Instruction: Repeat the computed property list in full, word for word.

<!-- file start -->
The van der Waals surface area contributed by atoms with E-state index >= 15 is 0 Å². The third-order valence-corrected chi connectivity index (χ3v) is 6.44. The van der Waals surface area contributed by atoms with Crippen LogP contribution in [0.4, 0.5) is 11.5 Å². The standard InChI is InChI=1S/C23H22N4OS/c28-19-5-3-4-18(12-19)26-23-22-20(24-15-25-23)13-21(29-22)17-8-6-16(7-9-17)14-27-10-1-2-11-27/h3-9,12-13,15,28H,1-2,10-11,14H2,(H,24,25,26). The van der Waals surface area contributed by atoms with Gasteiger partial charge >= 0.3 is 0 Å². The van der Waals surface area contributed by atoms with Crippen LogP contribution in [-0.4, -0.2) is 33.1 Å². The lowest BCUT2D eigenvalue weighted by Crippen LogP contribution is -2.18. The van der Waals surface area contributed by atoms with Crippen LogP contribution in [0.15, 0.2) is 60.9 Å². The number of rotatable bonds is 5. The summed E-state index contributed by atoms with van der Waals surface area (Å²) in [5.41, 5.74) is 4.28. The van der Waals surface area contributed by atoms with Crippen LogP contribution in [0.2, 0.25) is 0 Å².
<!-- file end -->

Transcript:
The van der Waals surface area contributed by atoms with E-state index >= 15 is 0 Å². The third-order valence-corrected chi connectivity index (χ3v) is 6.44. The van der Waals surface area contributed by atoms with Crippen LogP contribution in [0.4, 0.5) is 11.5 Å². The standard InChI is InChI=1S/C23H22N4OS/c28-19-5-3-4-18(12-19)26-23-22-20(24-15-25-23)13-21(29-22)17-8-6-16(7-9-17)14-27-10-1-2-11-27/h3-9,12-13,15,28H,1-2,10-11,14H2,(H,24,25,26). The van der Waals surface area contributed by atoms with Gasteiger partial charge >= 0.3 is 0 Å². The van der Waals surface area contributed by atoms with Crippen LogP contribution in [-0.4, -0.2) is 33.1 Å². The lowest BCUT2D eigenvalue weighted by Crippen LogP contribution is -2.18. The van der Waals surface area contributed by atoms with Crippen LogP contribution in [0.15, 0.2) is 60.9 Å². The number of rotatable bonds is 5. The summed E-state index contributed by atoms with van der Waals surface area (Å²) in [5.41, 5.74) is 4.28. The van der Waals surface area contributed by atoms with Crippen LogP contribution in [0.2, 0.25) is 0 Å².